U.S. companies must also become better at “going native.” They must do a better job of customizing consumer-oriented goods to local tastes, conditions, and usage patterns. LG’s mini refrigerators for emerging-market households (in which frequent grocery purchases and small living spaces are the norm) and Unilever’s localization of product design, sizes, pricing, and distribution are good examples to mimic. Four key principles can act as guides: appropriateness to the context, affordability, adaptability, and accessibility. This requires a departure from standardized products and business models.

As emerging economies’ middle classes grow, citizens are more concerned about the exclusion of the bottom of the pyramid. U.S. firms need to devise broader product lines that appeal to and are accessible to the vast underclass. This is necessary not only for promoting social equity and corporate social responsibility but for pragmatic reasons. In many countries, the entry of foreign players was blocked for decades by internal populist politics. If U.S. firms can take the lead role in innovating inclusive products by drawing upon American ingenuity and problem solving, the goodwill generated will pay off.

The talent shortage is a common challenge across all the emerging markets. U.S. firms have a long tradition of training -- from basic to managerial skills. U.S. universities are world leaders, and the recent growth of MOOCs and other online programs from U.S. institutions can serve as a powerful tool to extend their capabilities. Such investments can help U.S. firms ensure strong local ties and a talent pool to support future growth.

Similarly, the U.S. private sector leads the world in funding and nurturing startups and in producing innovative technologies and products. Many emerging-market entrepreneurs are inspired by American models; for example, Turkey’s Trendyol (inspired by Gilt Groupe), India’s Flipkart (inspired by, and the Rocket Internet spin-offs (inspired by multiple American brands). U.S. investors, such as Kleiner Perkins Caufield & Byers, Blackstone, KKR, and others, are seeking emerging market opportunities. A concerted effort to facilitate funding and transfer of technology and expertise can help overcome supply and distribution hurdles that U.S. companies normally face.

All of these private-sector initiatives should be matched by efforts in the public sector. First, the United States is in prime position to set global standards for democratic institutions, transparency, the rule of law, and human rights. It represents the pre-eminent model globally of democratic capitalism and has a good track record of businesses being governed by the rule of law. Pushing for these norms requires genuine public-private partnership. For example, the Obama administration’s strategy toward sub-Saharan Africa is based around institution-building, which the Department of Commerce has backstopped with an initiative to promote new business agreements between U.S. and African firms, which could number in the hundreds after the president’s recently concluded trip to Africa.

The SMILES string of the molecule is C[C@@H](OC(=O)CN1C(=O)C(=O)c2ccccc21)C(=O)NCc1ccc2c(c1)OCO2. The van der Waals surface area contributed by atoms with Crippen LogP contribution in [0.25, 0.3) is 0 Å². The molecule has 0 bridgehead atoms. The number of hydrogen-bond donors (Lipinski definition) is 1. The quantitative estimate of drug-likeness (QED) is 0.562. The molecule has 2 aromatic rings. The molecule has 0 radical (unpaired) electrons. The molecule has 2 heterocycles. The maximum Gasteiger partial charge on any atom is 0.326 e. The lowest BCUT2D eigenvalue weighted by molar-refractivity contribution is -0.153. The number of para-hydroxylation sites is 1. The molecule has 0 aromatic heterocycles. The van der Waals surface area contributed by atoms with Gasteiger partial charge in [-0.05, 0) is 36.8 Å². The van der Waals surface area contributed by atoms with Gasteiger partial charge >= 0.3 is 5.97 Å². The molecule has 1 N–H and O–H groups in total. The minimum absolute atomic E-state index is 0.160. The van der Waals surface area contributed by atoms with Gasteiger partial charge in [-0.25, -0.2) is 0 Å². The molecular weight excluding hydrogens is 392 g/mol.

Some emerging economies have made deep inroads into others. Resulting trade imbalances, unfair hiring practices, and disputes over land and natural resources can cause resentment. In parts of Asia, there is already growing nervousness among the smaller economies about China’s unilateralism in commercial and military endeavors. The United States can be a counterbalance on the side of the weaker states. It has already started to do so in Asia. It should consider doing the same in other regions.

It is also important for the United States to internationalize its education system. After the Sputnik launch, President Dwight Eisenhower signed the National Defense Education Act, which increased funding for foreign language instruction and the sciences. Another Sputnik moment is at hand. Once again, coming generations of Americans must prepare to engage with countries outside the Western hemisphere, speak their languages, understand their dreams and constraints -- and develop better contextual intelligence.


There has been much hand-wringing recently over the decline of American power. If U.S. businesses start to grow, jobs and wealth creation will follow. To do that, the U.S. private and public sectors must create the conditions for companies to compete in emerging markets.

The ubiquity of McDonald’s may have given rise to the Big Mac mirage. But all is not lost; the other big Mac maker might be pointing the way toward the future. Apple’s sales in the Asia-Pacific region (excluding Japan) grew from nine percent of total Apple sales in 2009 to 24 percent in 2012. To continue the trajectory, it must adapt to local needs and learn how to adapt to emerging competition from local players and others, such as Samsung, that more adept in emerging markets. While taking token steps toward de-globalizing on the visible front, Apple could be poised for giant leaps in globalizing on the invisible front. If the rest of American industry can follow, we might be able to declare it a Big Mac miracle. 

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  • BHASKAR CHAKRAVORTI is senior associate dean for international business and finance at the Fletcher School, Tufts University, and founding executive director of Fletcher’s Institute for Business in the Global Context. He is the author of the book The Slow Pace of Fast Change. GITA R. RAO is founder and president of Aspari Capital, LLC, a global investment management advisory firm.